Ecosystem changes can affect human health in several forms, most of them indirectly. Degraded ecosystems can affect water quality and availability, and cause a decrease in food production, climatic instability, poor protection against natural hazards (e.g., floods and storms), and loss of natural landscapes for aesthetic enjoyment. However, the most conspicuous and well-understood risks to health are those related to the infectious and parasitic diseases, especially those endemic in the tropical regions. The main driving forces responsible for ecosystem change today are the economic activities implemented to provide basic materials for livelihoods, such as a agriculture and animal husbandry, materials for construction (e.g., logging), and the provision of energy and water (e.g., dam building). Impacts of climate change also pose a new threat to ecosystems. These changes are taking place in a more rapid and intensive form in developing countries in the tropics.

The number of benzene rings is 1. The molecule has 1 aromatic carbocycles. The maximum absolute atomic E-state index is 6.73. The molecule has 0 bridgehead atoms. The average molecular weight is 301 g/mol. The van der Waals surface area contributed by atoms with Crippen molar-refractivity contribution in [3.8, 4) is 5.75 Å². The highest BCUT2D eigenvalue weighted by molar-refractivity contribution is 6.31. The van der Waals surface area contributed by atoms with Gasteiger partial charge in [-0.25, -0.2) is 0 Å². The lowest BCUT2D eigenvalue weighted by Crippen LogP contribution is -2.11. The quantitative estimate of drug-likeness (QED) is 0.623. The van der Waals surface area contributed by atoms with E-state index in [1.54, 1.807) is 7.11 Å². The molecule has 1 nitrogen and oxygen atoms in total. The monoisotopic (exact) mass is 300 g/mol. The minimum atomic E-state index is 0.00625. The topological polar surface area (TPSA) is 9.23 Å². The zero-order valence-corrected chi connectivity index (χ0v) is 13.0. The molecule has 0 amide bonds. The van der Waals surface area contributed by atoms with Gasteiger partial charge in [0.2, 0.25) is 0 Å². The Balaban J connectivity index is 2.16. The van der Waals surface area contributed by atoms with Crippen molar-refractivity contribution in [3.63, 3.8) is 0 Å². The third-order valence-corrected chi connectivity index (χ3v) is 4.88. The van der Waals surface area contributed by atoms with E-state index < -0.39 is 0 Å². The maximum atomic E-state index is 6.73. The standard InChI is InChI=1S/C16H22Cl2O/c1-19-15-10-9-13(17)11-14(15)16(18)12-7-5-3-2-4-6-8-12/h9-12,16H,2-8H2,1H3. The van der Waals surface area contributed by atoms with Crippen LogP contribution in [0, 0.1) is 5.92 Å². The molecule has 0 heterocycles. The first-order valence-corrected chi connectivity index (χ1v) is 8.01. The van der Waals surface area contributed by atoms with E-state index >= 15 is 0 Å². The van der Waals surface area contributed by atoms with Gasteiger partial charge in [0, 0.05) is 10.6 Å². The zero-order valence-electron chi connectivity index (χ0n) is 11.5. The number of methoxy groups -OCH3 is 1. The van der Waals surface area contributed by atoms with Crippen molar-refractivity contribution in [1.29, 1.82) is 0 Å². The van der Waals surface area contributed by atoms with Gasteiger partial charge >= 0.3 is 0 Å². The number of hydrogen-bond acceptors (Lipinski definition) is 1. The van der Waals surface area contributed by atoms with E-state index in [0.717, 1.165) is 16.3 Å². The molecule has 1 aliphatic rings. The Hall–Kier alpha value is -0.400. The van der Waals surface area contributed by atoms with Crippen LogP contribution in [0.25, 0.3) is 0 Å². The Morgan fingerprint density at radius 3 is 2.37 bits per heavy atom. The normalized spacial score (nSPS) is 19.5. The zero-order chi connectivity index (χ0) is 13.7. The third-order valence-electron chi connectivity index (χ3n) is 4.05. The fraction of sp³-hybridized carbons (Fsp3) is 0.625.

|Title of host publication||Encyclopedia of Environmental Health|
|Number of pages||9|
|State||Published - 1 Jan 2011|
Bibliographical notePublisher Copyright:
© 2011 Elsevier B.V. All rights reserved.
- Environmental degradation